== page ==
Enter Mistress LOVEIT and PERT, her woman.

Pert. Well, in my eyes Sir Fopling is no such despicable person.

Lov. You are an excellent judge!

Pert. He’s as handsome a man as Mr. Dorimant, and as great a gallant.

Lov. Intolerable! is’t not enough I submit to his impertinences, but I must be plagued with yours too?

Pert. Indeed, madam—

Lov. ’Tis false, mercenary malice—

Enter her Footman.

Footman. Mrs. Belinda, madam

Lov. What of her?

Footman. She’s below.

Lov. How came she?

Footman. In a chair; ambling Harry brought her.

Lov. He bring her! His chair stands near Dorimant’s door, and always brings me from thence—Run and ask him where he took her up; go, there is no truth in friendship neither. Women as well as men—all are false, or all are so to me at least.

Pert. You are jealous of her too.

Lov. You had best tell her I am. ’Twill become the liberty you take of late. This fellow’s bringing of her, her going out by five o’clock—I know not what to think.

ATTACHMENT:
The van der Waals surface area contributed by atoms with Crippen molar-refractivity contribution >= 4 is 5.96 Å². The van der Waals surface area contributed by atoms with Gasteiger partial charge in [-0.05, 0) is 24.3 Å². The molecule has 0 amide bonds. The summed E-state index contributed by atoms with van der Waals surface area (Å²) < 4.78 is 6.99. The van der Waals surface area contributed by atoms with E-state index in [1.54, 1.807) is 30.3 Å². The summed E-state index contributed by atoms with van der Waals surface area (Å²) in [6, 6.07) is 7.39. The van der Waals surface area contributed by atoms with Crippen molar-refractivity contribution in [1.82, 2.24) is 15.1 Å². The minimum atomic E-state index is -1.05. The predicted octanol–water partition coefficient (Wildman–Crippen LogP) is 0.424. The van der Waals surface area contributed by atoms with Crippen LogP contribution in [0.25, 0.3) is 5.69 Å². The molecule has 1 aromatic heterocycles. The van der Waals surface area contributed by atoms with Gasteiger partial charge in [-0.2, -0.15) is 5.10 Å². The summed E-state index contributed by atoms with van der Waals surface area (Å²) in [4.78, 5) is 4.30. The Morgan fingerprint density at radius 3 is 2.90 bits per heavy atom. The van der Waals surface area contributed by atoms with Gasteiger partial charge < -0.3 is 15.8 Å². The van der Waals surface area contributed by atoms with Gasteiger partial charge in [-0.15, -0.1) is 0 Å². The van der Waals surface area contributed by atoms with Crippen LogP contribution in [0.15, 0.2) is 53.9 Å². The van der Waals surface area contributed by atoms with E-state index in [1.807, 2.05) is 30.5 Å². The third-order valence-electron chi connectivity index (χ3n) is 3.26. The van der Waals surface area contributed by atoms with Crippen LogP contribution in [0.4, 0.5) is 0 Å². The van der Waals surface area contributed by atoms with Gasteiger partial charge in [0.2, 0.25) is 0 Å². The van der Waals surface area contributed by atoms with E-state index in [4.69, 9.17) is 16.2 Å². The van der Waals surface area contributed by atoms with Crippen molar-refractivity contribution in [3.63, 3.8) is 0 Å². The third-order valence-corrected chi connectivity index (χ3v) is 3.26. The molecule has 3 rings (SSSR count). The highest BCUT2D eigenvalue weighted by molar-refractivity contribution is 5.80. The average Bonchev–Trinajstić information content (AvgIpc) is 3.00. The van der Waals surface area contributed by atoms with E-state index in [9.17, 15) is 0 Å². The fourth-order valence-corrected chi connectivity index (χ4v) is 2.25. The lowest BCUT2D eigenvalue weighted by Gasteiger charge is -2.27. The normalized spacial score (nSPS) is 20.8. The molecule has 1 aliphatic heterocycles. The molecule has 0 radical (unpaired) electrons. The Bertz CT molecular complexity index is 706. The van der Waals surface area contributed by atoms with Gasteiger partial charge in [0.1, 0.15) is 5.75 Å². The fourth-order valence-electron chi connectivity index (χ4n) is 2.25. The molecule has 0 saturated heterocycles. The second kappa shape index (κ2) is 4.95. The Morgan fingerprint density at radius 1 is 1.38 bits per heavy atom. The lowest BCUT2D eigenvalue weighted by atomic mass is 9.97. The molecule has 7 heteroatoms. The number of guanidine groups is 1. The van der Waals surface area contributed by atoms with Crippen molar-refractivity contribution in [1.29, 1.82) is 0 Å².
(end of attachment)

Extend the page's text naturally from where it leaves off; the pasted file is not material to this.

Enter BELINDA. Belinda, you are grown an early riser, I hear.

Bel. Do you not wonder, my dear, what made me abroad so soon?

Lov. You do not use to be so.

Bel. The country gentlewomen I told you of (Lord! they have the oddest diversions!) would never let me rest till I promised to go with them to the markets this morning to eat fruit and buy nosegays.

Lov. Are they so fond of a filthy nosegay?

Bel. They complain of the stinks of the town, and are never well but when they have their noses in one.

Lov. There are essences and sweet waters.

Bel. Oh! they cry out upon perfumes they are unwholesome, one of ’em was falling into a fit with the smell of these narolii.

Lov. Methinks, in complaisance you should have had a nosegay too.

  By PanEris using Melati.

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